The turbulent life of Bobby Fischer -- arguably the greatest, and definitely the most famous, chess player of all time -- has already been the subject of an insightful HBO documentary, while serving as a backdrop for Steven Zaillan's laudable 1993 drama. But it's never been re-created on screen, which is what writer Steven Knight and director Edward Zwick have attempted to do in Pawn Sacrifice, a classically helmed bio-pic that brings nothing new to the genre, but benefits from handsome craftmanship and solid performances by Tobey Maguire as the Brooklyn boy wonder, and Liev Schreiber as his longtime Russian nemesis, Boris Spassky.
You don't have to understand the rules of chess (and this reviewer doesn't) to admire the genius of Fischer, who began playing at age 6 and quickly rose to the top, his career culminating in the breathtaking defeat of Spassky at the 1972 World Chess Championship, after which he disappeared from the public eye and descended further and further into madness.
87 Cast: Tobey Maguire, Peter Sarsgaard, Liev Schreiber, Michael Stuhlbarg, Lily Rabe, Robin Weigert
Director: Edward Zwick
Running time: 114 minutes
Flash-forwarding to the famous Reykjavik, Iceland, match that had the whole world on the edge of its seat, the script by British screenwriter Knight (Eastern Promises, Locke) then tracks back to Brooklyn in the early 1950s, where young Bobby (Aiden Lovekamp) lives with his mom (Lily Rabe), a left-wing activist associated with the Communist party. Growing up in such a household during the Red Scare years is, as the film implies, the source of Bobby's burgeoning paranoia, which takes on troubling proportions when he prematurely becomes the "Da Vinci" or "Mozart" of chess -- as he's referred to by his hardworking manager (Michael Stuhlbarg) and devout trainer (Peter Sarsgaard).
Taking us through the usual bio-pic ups and downs as Fischer makes his way from New York to the big leagues, the film doesn't break any new ground in terms of style or structure, with Zwick (Blood Diamond, The Last Samurai) delivering a fairly standardized package, albeit one that's polished looking and compellingly performed, especially when the U.S. upstart plays the Russian champ for the first time in California.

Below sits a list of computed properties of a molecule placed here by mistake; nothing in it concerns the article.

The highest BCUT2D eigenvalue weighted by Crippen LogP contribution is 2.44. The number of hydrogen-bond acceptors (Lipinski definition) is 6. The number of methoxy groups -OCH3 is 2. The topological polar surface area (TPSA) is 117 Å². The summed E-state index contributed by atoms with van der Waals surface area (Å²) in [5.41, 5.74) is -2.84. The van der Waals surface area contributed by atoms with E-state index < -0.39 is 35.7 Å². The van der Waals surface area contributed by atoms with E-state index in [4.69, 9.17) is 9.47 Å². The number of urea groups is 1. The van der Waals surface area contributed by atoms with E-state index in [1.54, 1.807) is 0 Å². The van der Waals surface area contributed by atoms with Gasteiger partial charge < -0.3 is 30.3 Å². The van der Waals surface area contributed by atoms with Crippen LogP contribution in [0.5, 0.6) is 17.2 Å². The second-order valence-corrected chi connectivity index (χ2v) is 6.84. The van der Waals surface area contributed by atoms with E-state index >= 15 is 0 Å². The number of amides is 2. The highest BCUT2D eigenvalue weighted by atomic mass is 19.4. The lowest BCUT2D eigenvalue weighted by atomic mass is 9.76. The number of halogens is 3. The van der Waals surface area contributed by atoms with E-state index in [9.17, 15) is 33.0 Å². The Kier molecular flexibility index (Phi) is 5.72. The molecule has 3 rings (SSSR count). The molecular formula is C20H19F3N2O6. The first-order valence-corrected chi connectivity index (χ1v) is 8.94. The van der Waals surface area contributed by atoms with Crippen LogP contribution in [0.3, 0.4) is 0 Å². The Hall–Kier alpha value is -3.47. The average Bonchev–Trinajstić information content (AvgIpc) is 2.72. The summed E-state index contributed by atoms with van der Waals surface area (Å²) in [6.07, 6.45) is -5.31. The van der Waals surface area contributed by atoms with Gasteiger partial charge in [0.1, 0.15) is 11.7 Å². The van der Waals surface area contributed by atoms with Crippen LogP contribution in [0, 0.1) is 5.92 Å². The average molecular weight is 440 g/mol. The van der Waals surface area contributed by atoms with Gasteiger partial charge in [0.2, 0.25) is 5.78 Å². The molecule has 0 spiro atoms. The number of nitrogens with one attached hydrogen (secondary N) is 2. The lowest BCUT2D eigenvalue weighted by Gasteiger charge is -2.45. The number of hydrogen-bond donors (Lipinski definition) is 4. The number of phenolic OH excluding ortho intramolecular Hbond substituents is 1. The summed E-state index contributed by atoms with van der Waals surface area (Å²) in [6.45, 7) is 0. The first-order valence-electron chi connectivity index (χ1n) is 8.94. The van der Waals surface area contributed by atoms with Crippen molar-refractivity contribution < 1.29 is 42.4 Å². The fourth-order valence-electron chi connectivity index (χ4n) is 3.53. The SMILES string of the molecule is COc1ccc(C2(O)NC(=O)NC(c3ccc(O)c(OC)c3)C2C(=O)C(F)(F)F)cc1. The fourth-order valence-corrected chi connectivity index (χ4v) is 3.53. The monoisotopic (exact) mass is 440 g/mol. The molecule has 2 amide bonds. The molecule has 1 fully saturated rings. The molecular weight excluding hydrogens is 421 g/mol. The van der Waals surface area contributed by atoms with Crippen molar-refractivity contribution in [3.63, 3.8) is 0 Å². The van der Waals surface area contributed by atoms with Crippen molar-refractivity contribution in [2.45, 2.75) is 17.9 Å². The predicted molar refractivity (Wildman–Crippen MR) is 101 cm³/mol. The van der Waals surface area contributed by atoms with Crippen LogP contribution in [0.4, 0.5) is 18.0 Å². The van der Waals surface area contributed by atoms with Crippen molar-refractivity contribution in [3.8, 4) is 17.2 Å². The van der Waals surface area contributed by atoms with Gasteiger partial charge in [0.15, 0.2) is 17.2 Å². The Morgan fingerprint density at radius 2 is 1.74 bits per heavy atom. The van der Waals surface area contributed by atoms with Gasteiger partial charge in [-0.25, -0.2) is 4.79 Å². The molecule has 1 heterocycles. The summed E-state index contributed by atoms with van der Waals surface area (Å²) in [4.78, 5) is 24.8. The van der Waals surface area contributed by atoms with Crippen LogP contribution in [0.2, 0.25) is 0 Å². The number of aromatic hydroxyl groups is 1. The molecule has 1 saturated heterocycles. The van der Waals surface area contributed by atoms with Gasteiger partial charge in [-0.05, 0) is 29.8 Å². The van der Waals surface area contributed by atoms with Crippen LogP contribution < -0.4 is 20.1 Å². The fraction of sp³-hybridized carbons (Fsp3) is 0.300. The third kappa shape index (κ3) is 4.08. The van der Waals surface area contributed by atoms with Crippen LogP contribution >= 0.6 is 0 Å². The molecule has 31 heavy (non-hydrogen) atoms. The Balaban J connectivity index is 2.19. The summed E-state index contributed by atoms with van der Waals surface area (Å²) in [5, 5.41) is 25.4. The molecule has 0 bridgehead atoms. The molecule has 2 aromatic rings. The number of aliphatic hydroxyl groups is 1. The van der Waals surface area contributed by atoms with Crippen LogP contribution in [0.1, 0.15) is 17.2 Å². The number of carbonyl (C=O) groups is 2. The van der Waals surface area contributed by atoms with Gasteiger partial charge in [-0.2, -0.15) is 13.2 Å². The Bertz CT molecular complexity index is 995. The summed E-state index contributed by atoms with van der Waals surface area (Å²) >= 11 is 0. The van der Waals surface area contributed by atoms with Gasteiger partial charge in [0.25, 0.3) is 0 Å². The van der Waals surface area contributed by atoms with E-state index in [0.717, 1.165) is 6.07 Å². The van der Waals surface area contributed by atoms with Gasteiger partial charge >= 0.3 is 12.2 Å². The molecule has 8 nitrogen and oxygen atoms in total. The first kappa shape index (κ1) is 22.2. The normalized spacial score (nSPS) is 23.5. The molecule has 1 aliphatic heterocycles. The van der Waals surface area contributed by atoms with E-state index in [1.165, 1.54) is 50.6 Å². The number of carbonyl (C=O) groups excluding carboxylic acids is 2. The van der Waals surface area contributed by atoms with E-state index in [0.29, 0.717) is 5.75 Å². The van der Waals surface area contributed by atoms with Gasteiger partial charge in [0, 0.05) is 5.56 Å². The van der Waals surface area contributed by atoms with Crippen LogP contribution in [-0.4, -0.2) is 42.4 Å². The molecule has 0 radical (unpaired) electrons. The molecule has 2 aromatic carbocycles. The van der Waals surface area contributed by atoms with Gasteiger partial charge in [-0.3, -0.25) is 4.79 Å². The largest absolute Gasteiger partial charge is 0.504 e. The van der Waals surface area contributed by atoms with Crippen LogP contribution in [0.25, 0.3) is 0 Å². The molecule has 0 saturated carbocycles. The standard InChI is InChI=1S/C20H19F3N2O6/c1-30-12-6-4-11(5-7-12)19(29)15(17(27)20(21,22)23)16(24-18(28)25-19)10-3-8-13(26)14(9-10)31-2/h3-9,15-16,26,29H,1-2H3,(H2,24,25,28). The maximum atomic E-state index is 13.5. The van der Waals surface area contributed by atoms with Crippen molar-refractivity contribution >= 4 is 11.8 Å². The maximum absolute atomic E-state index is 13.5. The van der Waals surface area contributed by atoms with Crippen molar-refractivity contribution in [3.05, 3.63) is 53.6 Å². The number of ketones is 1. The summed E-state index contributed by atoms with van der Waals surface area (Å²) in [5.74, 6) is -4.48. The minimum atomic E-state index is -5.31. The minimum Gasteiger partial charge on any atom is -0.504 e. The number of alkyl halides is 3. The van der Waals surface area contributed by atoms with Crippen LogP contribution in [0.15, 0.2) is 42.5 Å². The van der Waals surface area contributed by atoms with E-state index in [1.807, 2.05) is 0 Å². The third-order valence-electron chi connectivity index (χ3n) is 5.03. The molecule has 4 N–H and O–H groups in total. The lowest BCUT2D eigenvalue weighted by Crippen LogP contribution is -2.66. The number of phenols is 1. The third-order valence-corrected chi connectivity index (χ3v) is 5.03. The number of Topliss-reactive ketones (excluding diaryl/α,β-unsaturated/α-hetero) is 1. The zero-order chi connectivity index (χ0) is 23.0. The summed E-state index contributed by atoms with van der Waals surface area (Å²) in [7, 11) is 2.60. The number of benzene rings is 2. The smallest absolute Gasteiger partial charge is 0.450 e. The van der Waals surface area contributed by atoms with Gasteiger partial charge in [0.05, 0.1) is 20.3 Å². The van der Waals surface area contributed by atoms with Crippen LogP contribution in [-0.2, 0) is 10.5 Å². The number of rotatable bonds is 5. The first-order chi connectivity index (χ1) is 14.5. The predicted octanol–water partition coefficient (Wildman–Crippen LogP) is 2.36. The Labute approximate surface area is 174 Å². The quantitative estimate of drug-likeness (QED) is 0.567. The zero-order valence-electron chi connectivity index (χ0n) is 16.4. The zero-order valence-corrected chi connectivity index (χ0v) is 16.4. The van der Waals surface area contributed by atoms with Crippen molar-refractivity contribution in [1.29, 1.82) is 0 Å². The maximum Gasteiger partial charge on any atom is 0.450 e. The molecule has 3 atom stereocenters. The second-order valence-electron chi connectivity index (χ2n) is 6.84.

It's there that Maguire, who impressively channels the chessman's erratic gestures and penetrating gaze (though he doesn't quite nail the Prospect Heights accent), comes into his own, revealing Fischer's growing obsession with a man who represents everything he despises: Communism, coolness and a certain comfort in the game. Wearing sunglasses and speaking Russian like a pro, Schreiber is terrific as the reigning Soviet heavyweight, containing all emotion while showing that he's man enough to respect his competitor, not to mention admire the American way of life.
But Bobby remains as paranoid as ever, and his obsessions become increasingly harmful to himself and those around him, nearly sabotaging the grand, nail-biting finale in '72, which was memorable as much for Fischer's unbearable conduct as it was for his brilliance. And while he's clearly his own worst enemy, Pawn Sacrifice also shows that Fischer was used as a mascot for the fight against the commies, pushed by his government (he gets a pep talk from Henry Kissinger at one point) to win, even if he was ultimately fighting the inner demons that haunted him from the start.
Cinematography by Bradford Young (Ain't Them Bodies Saints) uses neutral tones to convey the solitary world in which Bobby lived, culminating in the Iceland-set standoff where at one point he trashes a house filled with some highly attractive Scandinavian furniture (courtesy of production designer Isabelle Guay). A workable score by James Newton Howard is accompanied by tunes from popular acts of the time -- Jefferson Airplane, Creedence Clearwater Revival, The Doobie Brothers -- which, like the movie itself, are go-to choices that get the job done.
MovieStyle on 09/25/2015